Hefty Fines Are Needed to Discourage Distracted Driving
B.C.’s new Driver Risk Premium is fair, but it may not deter all distracted drivers
Opinions / December 4, 2017
According to an article by Surrey-Now Leader, Attorney General David Eby announced on Nov. 6 that the province will consider distracted driving a “high risk” offence, meaning that if drivers receive two tickets over a three-year period, it will cost them up to $2,000.
Drivers will also have to pay their regular insurance on top of the higher premium, and if they still don’t get the message, they may receive a three to 12 month suspension of their license. These changes will come into effect on March 1.
Currently, the rates for distracted driving are higher than impaired driving, according to an article by CTV Vancouver. The Government of B.C. also says that distracted driving is the second-leading contributor in the province’s vehicle fatalities. As stated in the Surrey-Now Leader, the new Driver Risk Premium will treat distracted driving as seriously as B.C. treats impaired driving and excessive speeding.
It’s startling to think that drivers now are more preoccupied with their phones than they are with the road. Gone are the days when impaired driving was the number one cause of accidents. This shows how tight technology’s grip is on everyone—people don’t seem to care anymore about paying attention behind the wheel, even though the RCMP says that distracted driving can affect reaction time and judgement for drivers. Even if someone’s eating a sandwich or listening to loud music, it impacts their judgement.
All drivers should benefit from the new Driver Risk Premium because the $3-5 million that the government will receive from stiffer fines will help reduce the insurance premiums for everyone, according to an article by the CBC. That way, responsible drivers won’t have to worry about their insurance going up because of reckless drivers. Within the past few years, ICBC’s insurance premiums have gone up for everyone, whether they have been safe drivers or not, and many who are safe on the road have grown tired of the increasing hikes.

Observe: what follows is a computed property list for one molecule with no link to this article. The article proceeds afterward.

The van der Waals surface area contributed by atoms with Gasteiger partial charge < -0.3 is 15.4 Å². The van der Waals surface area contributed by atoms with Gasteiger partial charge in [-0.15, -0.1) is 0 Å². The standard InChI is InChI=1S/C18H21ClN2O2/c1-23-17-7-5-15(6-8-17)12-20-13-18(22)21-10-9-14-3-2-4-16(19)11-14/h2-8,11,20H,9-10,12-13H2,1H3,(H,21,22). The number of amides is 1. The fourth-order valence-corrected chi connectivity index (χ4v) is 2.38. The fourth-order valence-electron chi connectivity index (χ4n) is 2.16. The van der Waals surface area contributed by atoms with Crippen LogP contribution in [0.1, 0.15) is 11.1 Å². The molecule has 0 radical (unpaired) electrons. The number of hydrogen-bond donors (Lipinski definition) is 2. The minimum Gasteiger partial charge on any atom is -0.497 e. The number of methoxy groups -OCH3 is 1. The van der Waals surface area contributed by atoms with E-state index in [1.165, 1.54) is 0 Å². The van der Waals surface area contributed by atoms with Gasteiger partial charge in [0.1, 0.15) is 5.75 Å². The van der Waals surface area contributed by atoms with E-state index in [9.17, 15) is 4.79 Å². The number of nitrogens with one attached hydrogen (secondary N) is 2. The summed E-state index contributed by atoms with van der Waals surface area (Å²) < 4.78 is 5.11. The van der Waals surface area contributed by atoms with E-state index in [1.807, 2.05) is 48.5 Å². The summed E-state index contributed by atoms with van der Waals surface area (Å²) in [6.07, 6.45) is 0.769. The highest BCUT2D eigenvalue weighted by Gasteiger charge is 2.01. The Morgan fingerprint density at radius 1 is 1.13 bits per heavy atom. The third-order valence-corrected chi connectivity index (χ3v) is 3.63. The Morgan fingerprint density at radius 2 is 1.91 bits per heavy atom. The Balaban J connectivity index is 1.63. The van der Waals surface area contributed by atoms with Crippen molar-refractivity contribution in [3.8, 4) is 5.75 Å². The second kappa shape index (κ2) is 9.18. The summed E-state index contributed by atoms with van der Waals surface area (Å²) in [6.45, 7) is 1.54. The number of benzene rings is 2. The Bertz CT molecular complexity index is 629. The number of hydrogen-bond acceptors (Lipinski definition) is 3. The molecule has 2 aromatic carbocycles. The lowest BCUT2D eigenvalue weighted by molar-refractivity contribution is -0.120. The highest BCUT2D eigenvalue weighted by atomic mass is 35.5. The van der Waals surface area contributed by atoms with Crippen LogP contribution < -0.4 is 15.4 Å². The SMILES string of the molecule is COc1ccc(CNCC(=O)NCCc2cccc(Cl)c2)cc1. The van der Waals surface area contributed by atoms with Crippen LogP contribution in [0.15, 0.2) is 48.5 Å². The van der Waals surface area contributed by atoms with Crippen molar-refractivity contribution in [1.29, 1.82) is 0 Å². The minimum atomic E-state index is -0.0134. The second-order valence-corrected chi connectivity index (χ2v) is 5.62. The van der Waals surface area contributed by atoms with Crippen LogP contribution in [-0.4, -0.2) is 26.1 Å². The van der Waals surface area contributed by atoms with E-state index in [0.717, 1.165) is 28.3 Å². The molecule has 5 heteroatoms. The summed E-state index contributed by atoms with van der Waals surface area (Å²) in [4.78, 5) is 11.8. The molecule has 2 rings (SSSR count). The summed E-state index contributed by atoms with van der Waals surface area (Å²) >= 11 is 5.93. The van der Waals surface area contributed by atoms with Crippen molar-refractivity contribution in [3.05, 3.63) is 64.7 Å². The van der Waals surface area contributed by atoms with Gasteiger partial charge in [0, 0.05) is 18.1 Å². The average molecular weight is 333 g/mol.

The government may be able to offer lower insurance rates, but Criminal Defense Lawyer Paul Doroshenko argued in a CBC article that higher fines will not necessarily deter drivers from breaking the law. If people can get away with using their phones while driving, the hefty penalties will not mean much to them in the long-term. Sure, a distracted driver can be fined, but they can easily go back to using their electronic devices afterwards.
Increasing the police presence on roads would help authorities observe drivers more closely to prevent this. Doroshenko said that the government is good at passing these laws, but isn’t great at giving the police the money to enforce them. If the community would like to see more officers enforcing public safety, they also need to have more officers watching them on the road frequently.
In September, CTV Vancouver reported that an individual was ticketed twice in eight minutes for distracted driving. If that didn’t prevent them from driving with distractions again in the future, and that attitude applies to many other British Columbians, who knows if the heftier DRP will truly lessen distracted driving.
The government and ICBC need to continue to find better ways to prevent distracted driving. ICBC has started televising advertisements to advise people to put away their phones at the wheel, but everyone must change their behavior with technology while driving. It has come to a point where many either need to leave their electronic devices behind while getting into a vehicle or have their licenses taken away.